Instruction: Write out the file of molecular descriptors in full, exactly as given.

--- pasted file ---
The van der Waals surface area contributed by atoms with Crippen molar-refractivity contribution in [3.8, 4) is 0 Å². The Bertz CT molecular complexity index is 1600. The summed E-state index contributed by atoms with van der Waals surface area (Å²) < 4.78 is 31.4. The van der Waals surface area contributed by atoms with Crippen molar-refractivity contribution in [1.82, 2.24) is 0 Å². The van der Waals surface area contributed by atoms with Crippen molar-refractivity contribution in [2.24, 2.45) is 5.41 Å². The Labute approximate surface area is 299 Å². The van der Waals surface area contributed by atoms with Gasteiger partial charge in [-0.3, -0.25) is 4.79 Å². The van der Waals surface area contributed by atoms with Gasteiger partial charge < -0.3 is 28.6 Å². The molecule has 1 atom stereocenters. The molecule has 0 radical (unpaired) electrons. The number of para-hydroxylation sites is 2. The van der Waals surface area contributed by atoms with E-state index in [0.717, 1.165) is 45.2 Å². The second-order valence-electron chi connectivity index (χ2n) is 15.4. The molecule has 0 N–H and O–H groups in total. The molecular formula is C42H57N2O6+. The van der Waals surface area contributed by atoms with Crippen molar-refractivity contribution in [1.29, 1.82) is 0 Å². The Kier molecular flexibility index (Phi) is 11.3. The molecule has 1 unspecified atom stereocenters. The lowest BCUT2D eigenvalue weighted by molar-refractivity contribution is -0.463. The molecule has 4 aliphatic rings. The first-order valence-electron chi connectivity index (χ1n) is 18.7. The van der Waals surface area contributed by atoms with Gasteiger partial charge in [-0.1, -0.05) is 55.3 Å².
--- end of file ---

The van der Waals surface area contributed by atoms with Crippen molar-refractivity contribution in [3.8, 4) is 0 Å². The Bertz CT molecular complexity index is 1600. The summed E-state index contributed by atoms with van der Waals surface area (Å²) < 4.78 is 31.4. The van der Waals surface area contributed by atoms with Crippen molar-refractivity contribution in [1.82, 2.24) is 0 Å². The van der Waals surface area contributed by atoms with Crippen molar-refractivity contribution in [2.24, 2.45) is 5.41 Å². The Labute approximate surface area is 299 Å². The van der Waals surface area contributed by atoms with Gasteiger partial charge in [-0.3, -0.25) is 4.79 Å². The van der Waals surface area contributed by atoms with Gasteiger partial charge < -0.3 is 28.6 Å². The molecule has 1 atom stereocenters. The molecule has 0 radical (unpaired) electrons. The number of para-hydroxylation sites is 2. The van der Waals surface area contributed by atoms with E-state index in [0.717, 1.165) is 45.2 Å². The second-order valence-electron chi connectivity index (χ2n) is 15.4. The molecule has 0 N–H and O–H groups in total. The molecular formula is C42H57N2O6+. The van der Waals surface area contributed by atoms with Crippen molar-refractivity contribution in [1.29, 1.82) is 0 Å². The Kier molecular flexibility index (Phi) is 11.3. The molecule has 1 unspecified atom stereocenters. The lowest BCUT2D eigenvalue weighted by molar-refractivity contribution is -0.463. The molecule has 4 aliphatic rings. The first-order valence-electron chi connectivity index (χ1n) is 18.7. The van der Waals surface area contributed by atoms with Gasteiger partial charge in [-0.1, -0.05) is 55.3 Å².